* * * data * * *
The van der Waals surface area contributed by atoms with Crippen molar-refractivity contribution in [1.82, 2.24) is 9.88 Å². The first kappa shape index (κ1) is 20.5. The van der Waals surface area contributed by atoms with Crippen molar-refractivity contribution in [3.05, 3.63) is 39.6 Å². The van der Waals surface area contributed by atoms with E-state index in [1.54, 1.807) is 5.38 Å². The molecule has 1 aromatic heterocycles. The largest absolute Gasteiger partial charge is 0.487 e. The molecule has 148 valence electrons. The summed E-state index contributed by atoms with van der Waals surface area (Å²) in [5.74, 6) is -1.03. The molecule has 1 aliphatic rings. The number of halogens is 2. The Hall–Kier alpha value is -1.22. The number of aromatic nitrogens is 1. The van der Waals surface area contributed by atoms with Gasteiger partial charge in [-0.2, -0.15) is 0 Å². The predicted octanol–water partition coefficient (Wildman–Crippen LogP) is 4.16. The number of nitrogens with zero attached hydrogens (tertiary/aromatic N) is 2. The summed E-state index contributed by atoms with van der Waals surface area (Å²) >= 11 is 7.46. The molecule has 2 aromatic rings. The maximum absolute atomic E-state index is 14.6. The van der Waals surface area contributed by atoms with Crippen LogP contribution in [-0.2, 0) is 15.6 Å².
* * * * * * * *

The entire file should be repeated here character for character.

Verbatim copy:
The van der Waals surface area contributed by atoms with Crippen molar-refractivity contribution in [1.82, 2.24) is 9.88 Å². The first kappa shape index (κ1) is 20.5. The van der Waals surface area contributed by atoms with Crippen molar-refractivity contribution in [3.05, 3.63) is 39.6 Å². The van der Waals surface area contributed by atoms with E-state index in [1.54, 1.807) is 5.38 Å². The molecule has 1 aromatic heterocycles. The largest absolute Gasteiger partial charge is 0.487 e. The molecule has 148 valence electrons. The summed E-state index contributed by atoms with van der Waals surface area (Å²) in [5.74, 6) is -1.03. The molecule has 1 aliphatic rings. The number of halogens is 2. The Hall–Kier alpha value is -1.22. The number of aromatic nitrogens is 1. The van der Waals surface area contributed by atoms with Gasteiger partial charge in [-0.2, -0.15) is 0 Å². The predicted octanol–water partition coefficient (Wildman–Crippen LogP) is 4.16. The number of nitrogens with zero attached hydrogens (tertiary/aromatic N) is 2. The summed E-state index contributed by atoms with van der Waals surface area (Å²) >= 11 is 7.46. The molecule has 2 aromatic rings. The maximum absolute atomic E-state index is 14.6. The van der Waals surface area contributed by atoms with Crippen LogP contribution in [-0.2, 0) is 15.6 Å².